Oxytocin and its cognate receptor have been proposed as essential mediators of social behaviors, physiological functions, and emotional responses in many animal species. Oxytocin is an evolutionarily conserved neuropeptide consisting of just nine amino acids, which is produced by a few discrete populations of neurons in the hypothalamus. In contrast, the receptors for oxytocin are expressed broadly throughout the brain and body, providing many targets for oxytocin neuromodulation.
Understanding the precise mechanisms by which this small molecule influences behavior presents a challenging endeavor. Indeed, studies of genetic models of mice deficient in oxytocin or oxytocin receptors have shown that oxytocin influences a myriad of social behaviors, including recognition of familiar and novel mouse encounters, parental care, social interactions of female with male mice during the estrous cycle, aggression, and anxiety-related behaviors in male mice. In addition to its functional diversity, oxytocin can be released from the axons, dendrites, and cell bodies of oxytocin-expressing neurons, and reaches distant targets via diffusion, adding both temporal and spatial complexities in unraveling the mechanism of oxytocin function.
In our study (PDF), e investigated how oxytocin regulates social interactions between mice using conditional genetics. In previously published work we had demonstrated that stereotypic social responses in mice is triggered by sex-specific pheromones detected by sensory neurons in the vomeronasal organ. These signals are subsequently processed in the accessory olfactory bulb and the medial amygdala before reaching hypothalamic areas controlling innate behavioral responses. Here, we set out to dissect how oxytocin influences innate behaviors triggered by pheromones, and how oxytocin signaling affects the processing of these socially relevant cues along the vomeronasal pathway.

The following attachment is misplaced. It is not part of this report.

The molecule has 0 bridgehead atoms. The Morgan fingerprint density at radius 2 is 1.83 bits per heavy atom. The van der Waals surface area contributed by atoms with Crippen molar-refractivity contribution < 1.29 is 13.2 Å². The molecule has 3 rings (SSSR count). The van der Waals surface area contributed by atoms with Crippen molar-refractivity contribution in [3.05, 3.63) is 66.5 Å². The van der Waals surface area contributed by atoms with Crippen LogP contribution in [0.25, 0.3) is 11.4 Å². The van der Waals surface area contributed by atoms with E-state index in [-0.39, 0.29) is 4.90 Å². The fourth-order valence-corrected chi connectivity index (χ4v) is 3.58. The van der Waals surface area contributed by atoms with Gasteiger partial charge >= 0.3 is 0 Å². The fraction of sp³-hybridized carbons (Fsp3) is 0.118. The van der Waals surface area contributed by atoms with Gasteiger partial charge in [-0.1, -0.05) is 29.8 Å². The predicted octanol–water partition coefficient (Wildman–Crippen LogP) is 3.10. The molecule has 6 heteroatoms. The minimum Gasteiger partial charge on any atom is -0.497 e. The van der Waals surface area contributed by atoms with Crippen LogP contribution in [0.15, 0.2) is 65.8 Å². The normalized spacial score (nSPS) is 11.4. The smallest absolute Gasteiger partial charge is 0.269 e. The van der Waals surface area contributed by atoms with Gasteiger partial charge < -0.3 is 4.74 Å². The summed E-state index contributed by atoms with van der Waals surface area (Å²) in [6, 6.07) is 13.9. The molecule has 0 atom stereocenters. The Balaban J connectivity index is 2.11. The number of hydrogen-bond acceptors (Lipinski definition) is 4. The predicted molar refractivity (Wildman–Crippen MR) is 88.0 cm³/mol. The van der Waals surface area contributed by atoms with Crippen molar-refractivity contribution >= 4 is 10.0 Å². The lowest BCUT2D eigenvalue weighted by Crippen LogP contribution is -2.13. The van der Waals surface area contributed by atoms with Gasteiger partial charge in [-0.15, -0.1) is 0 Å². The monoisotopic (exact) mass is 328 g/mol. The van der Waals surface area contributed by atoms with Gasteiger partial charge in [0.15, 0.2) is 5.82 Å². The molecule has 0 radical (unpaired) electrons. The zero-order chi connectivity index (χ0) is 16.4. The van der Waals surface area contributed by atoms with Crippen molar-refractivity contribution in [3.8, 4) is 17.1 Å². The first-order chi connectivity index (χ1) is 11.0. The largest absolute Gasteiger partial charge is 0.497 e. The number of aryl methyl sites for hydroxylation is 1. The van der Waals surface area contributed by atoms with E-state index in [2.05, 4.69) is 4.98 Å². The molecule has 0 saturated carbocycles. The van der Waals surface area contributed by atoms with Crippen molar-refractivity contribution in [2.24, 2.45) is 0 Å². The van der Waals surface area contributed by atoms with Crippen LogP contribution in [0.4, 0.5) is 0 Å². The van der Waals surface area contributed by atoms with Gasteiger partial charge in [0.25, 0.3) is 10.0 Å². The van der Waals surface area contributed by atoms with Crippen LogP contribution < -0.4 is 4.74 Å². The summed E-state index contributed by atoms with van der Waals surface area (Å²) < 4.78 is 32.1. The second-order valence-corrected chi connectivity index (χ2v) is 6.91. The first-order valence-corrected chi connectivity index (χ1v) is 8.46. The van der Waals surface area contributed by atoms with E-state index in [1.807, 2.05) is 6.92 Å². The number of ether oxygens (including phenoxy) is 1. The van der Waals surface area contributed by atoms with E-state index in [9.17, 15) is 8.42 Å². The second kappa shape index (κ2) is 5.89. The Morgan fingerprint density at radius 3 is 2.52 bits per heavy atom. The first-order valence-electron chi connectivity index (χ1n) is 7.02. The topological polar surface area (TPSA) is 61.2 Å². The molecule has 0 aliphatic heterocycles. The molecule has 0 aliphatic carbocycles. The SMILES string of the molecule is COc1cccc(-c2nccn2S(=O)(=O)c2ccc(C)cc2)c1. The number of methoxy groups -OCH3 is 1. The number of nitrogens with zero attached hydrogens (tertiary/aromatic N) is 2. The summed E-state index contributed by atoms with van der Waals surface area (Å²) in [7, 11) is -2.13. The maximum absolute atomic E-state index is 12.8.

We first investigated the effect of oxytocin on the innate preference of male mice to interact with a female rather than another male. We found that a male mouse lacking oxytocin does not display the typical preference to explore a female rather than a male, and has an impaired ability to discriminate female vs. male pheromones. To identify the neural substrate of oxytocin function in sex-discrimination, we conducted genetic ablation as well as virus-mediated manipulation of oxytocin receptors, and identified a critical role of oxytocin signaling in a sub-population of medial amygdala neurons expressing the enzyme aromatase. Using multisite extracellular recordings in the medial amygdala of male mice, chemogenetics, and pharmacology, we showed that the representation of social stimuli in the medial amygdala depends on oxytocin in a manner that echoed the observed changes in behavioral sex discrimination.
This study provides significant new insights into the role of oxytocin signaling in the control of social behavior. Acting at the level of sensory-cue processing, oxytocin can participate in diverse social responses within a given animal species. Acute modulation by oxytocin provides a mechanism to fine-tune the functional configurations of neural circuits and adapt the resulting behaviors on a moment to moment basis, while maintaining the integrity of circuit connectivity.